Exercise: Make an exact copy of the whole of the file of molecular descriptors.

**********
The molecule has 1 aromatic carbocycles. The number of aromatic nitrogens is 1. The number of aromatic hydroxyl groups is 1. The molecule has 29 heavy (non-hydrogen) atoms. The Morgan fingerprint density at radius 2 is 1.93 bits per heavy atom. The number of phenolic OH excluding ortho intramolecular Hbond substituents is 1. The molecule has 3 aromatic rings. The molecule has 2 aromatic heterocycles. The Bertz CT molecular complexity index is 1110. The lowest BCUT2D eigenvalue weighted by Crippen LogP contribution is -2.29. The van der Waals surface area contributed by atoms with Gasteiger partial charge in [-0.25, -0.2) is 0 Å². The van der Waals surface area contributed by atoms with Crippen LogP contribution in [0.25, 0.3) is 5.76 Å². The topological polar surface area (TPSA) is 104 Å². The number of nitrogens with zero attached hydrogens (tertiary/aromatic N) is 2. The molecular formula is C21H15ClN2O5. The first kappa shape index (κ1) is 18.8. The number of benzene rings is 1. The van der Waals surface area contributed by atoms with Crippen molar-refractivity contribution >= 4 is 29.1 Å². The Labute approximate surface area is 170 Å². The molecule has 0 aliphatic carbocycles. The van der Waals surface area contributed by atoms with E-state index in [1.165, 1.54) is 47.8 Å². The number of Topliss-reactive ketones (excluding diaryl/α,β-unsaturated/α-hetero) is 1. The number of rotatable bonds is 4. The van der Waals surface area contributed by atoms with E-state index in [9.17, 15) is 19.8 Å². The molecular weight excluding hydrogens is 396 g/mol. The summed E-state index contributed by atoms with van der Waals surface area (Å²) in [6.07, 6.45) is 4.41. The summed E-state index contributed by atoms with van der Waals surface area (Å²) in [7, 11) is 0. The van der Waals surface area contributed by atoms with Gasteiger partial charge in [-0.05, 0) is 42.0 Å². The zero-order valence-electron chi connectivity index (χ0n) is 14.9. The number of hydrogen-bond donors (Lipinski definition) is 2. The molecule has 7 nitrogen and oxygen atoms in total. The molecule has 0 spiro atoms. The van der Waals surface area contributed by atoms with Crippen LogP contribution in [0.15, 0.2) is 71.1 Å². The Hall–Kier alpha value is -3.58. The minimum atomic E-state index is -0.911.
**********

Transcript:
The molecule has 1 aromatic carbocycles. The number of aromatic nitrogens is 1. The number of aromatic hydroxyl groups is 1. The molecule has 29 heavy (non-hydrogen) atoms. The Morgan fingerprint density at radius 2 is 1.93 bits per heavy atom. The number of phenolic OH excluding ortho intramolecular Hbond substituents is 1. The molecule has 3 aromatic rings. The molecule has 2 aromatic heterocycles. The Bertz CT molecular complexity index is 1110. The lowest BCUT2D eigenvalue weighted by Crippen LogP contribution is -2.29. The van der Waals surface area contributed by atoms with Gasteiger partial charge in [-0.25, -0.2) is 0 Å². The van der Waals surface area contributed by atoms with Crippen LogP contribution in [0.25, 0.3) is 5.76 Å². The topological polar surface area (TPSA) is 104 Å². The number of nitrogens with zero attached hydrogens (tertiary/aromatic N) is 2. The molecular formula is C21H15ClN2O5. The first kappa shape index (κ1) is 18.8. The number of benzene rings is 1. The van der Waals surface area contributed by atoms with Crippen molar-refractivity contribution >= 4 is 29.1 Å². The Labute approximate surface area is 170 Å². The molecule has 0 aliphatic carbocycles. The van der Waals surface area contributed by atoms with E-state index in [1.165, 1.54) is 47.8 Å². The number of Topliss-reactive ketones (excluding diaryl/α,β-unsaturated/α-hetero) is 1. The number of rotatable bonds is 4. The van der Waals surface area contributed by atoms with E-state index in [9.17, 15) is 19.8 Å². The molecular weight excluding hydrogens is 396 g/mol. The summed E-state index contributed by atoms with van der Waals surface area (Å²) in [6.07, 6.45) is 4.41. The summed E-state index contributed by atoms with van der Waals surface area (Å²) in [7, 11) is 0. The van der Waals surface area contributed by atoms with Gasteiger partial charge in [-0.05, 0) is 42.0 Å². The zero-order valence-electron chi connectivity index (χ0n) is 14.9. The number of hydrogen-bond donors (Lipinski definition) is 2. The molecule has 7 nitrogen and oxygen atoms in total. The molecule has 0 spiro atoms. The van der Waals surface area contributed by atoms with Crippen LogP contribution in [0.15, 0.2) is 71.1 Å². The Hall–Kier alpha value is -3.58. The minimum atomic E-state index is -0.911.